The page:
Singapore officials blame American for leaking patients' HIV records
29 January 2019, 12:43 | Randall Craig
A man pins an HIV awareness ribbon to his shirt. The HIV-positive status of thousands of people was leaked from a Singaporean database this month
Singaporean officials assured the public that they had installed additional security measures to protect patients' health data in 2016, three years after Brochez stole the HIV files.
The information was said to have been held and leaked by Mikhy Farrera-Brochez, 33, an American who was teaching in a polytechnic in Singapore till June 2016.
March 2017: Farrera-Brochez was convicted of several fraud and drug-related offences, and sentenced to 28 months' jail.
In addition, MOH said Ler has been charged under the OSA for failing to take reasonable care of confidential information regarding HIV-positive patients.
Personal information belonging to 14,200 individuals diagnosed with HIV has been leaked online by an American living in Singapore and who had illegally accessed the data through his partner. The information included each person's name, identification number, phone number and address, HIV test results, and related medical information.
"We are sorry for the anxiety and distress caused by this incident", the ministry said.
The ministry said they were "progressively contacting the individuals" affected to inform them they had been doxxed.
It comes after the health records of 1.5 million Singaporeans, including Prime Minister Lee Hsien Loong, were stolen in a suspected state-sponsored attack in June and July, the country's biggest ever data breach.
The ministry said it had worked with the "relevant parties" to disable access to the information.
The leaked records belonged to 5 400 Singaporeans diagnosed with HIV up to January 2013 and 8,800 foreigners diagnosed with HIV up until December 2011, the ministry said. MOH lodged another police report, and contacted the affected individuals.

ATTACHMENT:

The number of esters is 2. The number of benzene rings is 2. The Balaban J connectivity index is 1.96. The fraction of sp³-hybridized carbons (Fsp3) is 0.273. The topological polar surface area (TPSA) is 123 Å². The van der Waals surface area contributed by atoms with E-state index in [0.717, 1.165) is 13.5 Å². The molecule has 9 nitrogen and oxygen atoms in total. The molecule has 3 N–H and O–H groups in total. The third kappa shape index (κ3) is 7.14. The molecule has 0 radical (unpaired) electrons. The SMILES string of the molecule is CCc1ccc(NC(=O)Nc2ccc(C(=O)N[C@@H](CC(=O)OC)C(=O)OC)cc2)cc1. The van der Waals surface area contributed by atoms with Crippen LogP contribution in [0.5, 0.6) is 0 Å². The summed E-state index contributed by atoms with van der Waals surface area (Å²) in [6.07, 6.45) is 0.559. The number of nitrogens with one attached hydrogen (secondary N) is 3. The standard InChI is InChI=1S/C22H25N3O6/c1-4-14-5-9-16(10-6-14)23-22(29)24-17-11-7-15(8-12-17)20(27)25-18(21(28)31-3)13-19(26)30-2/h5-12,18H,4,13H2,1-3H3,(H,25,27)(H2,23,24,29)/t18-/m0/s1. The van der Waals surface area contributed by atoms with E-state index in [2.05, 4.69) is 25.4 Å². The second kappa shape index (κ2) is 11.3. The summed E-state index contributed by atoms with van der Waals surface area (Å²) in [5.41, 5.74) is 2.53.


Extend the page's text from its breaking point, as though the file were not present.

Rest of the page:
"We are working with relevant parties to scan the Internet for signs of further disclosure of the information", it said, adding that Brochez now was under police investigation and local authorities were seeking assistance from their foreign counterparts.
"Police will not hesitate to take stern action, including prosecution, against those who have breached the OSA".
In a statement, the health ministry blamed Ler for the breach, accusing him of not complying with the policies regarding the handling of confidential data. His partner previously had access to the HIV registry for his work, it said.
Ler resigned in January 2014 and was convicted of abetting Brochez to commit fraud and providing false information to the police and Health Ministry.
Police in Singapore said they would prosecute anyone found sharing the leaked HIV Registry data under the Official Secrets Act, Channel News Asia reported.
Only when the police notified MOH last week (22 Jan) that the confidential information possessed by Farrera-Brochez has been leaked online that MOH made a decision to inform the public yesterday.
He is appealing the two-year prison sentence he received and is scheduled to be heard in March 2019.
The ministry said it was notified last Tuesday that "more information" could be in Brochez's possession and that it had been disclosed online.
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